Howard Marks put it nicely when he said that, rather than worrying about share price volatility, 'The possibility of permanent loss is the risk I worry about... and every practical investor I know worries about. So it seems the smart money knows that debt - which is usually involved in bankruptcies - is a very important factor, when you assess how risky a company is. As with many other companies Origin Energy Limited (ASX:ORG) makes use of debt. But the real question is whether this debt is making the company risky.
When Is Debt Dangerous?
Debt is a tool to help businesses grow, but if a business is incapable of paying off its lenders, then it exists at their mercy. Part and parcel of capitalism is the process of 'creative destruction' where failed businesses are mercilessly liquidated by their bankers. While that is not too common, we often do see indebted companies permanently diluting shareholders because lenders force them to raise capital at a distressed price. Of course, debt can be an important tool in businesses, particularly capital heavy businesses. The first thing to do when considering how much debt a business uses is to look at its cash and debt together.
What Is Origin Energy's Debt?
The chart below, which you can click on for greater detail, shows that Origin Energy had AU$7.92b in debt in June 2019; about the same as the year before. However, because it has a cash reserve of AU$2.09b, its net debt is less, at about AU$5.82b.
A Look At Origin Energy's Liabilities
According to the last reported balance sheet, Origin Energy had liabilities of AU$4.27b due within 12 months, and liabilities of AU$8.33b due beyond 12 months. Offsetting these obligations, it had cash of AU$2.09b as well as receivables valued at AU$2.32b due within 12 months. So its liabilities total AU$8.18b more than the combination of its cash and short-term receivables.
Origin Energy has a market capitalization of AU$14.5b, so it could very likely raise cash to ameliorate its balance sheet, if the need arose. But it's clear that we should definitely closely examine whether it can manage its debt without dilution.
We measure a company's debt load relative to its earnings power by looking at its net debt divided by its earnings before interest, tax, depreciation, and amortization (EBITDA) and by calculating how easily its earnings before interest and tax (EBIT) cover its interest expense (interest cover). This way, we consider both the absolute quantum of the debt, as well as the interest rates paid on it.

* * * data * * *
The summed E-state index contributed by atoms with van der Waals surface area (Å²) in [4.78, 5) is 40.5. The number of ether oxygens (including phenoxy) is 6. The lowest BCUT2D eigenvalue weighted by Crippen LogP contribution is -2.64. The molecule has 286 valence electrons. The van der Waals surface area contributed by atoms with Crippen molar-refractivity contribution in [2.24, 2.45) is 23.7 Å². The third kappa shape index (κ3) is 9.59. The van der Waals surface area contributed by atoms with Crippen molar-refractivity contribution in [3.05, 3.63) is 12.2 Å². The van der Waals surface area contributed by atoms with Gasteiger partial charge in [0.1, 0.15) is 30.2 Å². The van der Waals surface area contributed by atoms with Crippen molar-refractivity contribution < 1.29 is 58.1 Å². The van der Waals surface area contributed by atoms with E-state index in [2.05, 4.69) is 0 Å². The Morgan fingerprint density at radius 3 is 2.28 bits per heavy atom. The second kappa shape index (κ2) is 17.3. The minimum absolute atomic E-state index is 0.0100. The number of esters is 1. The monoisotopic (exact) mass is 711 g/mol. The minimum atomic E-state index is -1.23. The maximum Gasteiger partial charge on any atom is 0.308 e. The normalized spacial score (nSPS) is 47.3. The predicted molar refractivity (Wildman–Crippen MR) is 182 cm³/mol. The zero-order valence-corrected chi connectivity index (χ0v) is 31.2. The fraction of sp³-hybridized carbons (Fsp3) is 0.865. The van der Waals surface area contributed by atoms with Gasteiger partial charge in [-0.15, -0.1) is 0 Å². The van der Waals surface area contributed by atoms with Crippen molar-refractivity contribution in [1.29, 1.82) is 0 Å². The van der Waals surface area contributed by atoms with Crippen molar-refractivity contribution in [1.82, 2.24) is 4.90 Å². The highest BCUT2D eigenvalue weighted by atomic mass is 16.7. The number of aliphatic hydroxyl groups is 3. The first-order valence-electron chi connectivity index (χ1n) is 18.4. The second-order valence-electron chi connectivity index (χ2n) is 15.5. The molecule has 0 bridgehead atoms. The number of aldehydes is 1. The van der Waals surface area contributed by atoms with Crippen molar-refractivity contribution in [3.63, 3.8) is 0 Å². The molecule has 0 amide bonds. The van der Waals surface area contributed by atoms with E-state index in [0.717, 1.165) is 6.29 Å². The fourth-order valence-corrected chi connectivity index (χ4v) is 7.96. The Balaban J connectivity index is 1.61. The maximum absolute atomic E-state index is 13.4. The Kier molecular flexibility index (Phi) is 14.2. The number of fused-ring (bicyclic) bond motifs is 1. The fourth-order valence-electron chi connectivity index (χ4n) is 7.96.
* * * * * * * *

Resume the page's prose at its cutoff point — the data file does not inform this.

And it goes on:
Origin Energy has a rather high debt to EBITDA ratio of 6.3 which suggests a meaningful debt load. But the good news is that it boasts fairly comforting interest cover of 4.1 times, suggesting it can responsibly service its obligations. Even worse, Origin Energy saw its EBIT tank 31% over the last 12 months. If earnings keep going like that over the long term, it has a snowball's chance in hell of paying off that debt. When analysing debt levels, the balance sheet is the obvious place to start. But it is future earnings, more than anything, that will determine Origin Energy's ability to maintain a healthy balance sheet going forward. So if you're focused on the future you can check out this free report showing analyst profit forecasts.
Finally, a company can only pay off debt with cold hard cash, not accounting profits. So we clearly need to look at whether that EBIT is leading to corresponding free cash flow. Over the last three years, Origin Energy actually produced more free cash flow than EBIT. That sort of strong cash generation warms our hearts like a puppy in a bumblebee suit.
To be frank both Origin Energy's net debt to EBITDA and its track record of (not) growing its EBIT make us rather uncomfortable with its debt levels. But at least it's pretty decent at converting EBIT to free cash flow; that's encouraging. Once we consider all the factors above, together, it seems to us that Origin Energy's debt is making it a bit risky. Some people like that sort of risk, but we're mindful of the potential pitfalls, so we'd probably prefer it carry less debt. Given our hesitation about the stock, it would be good to know if Origin Energy insiders have sold any shares recently. You click here to find out if insiders have sold recently.
If, after all that, you're more interested in a fast growing company with a rock-solid balance sheet, then check out our list of net cash growth stocks without delay.
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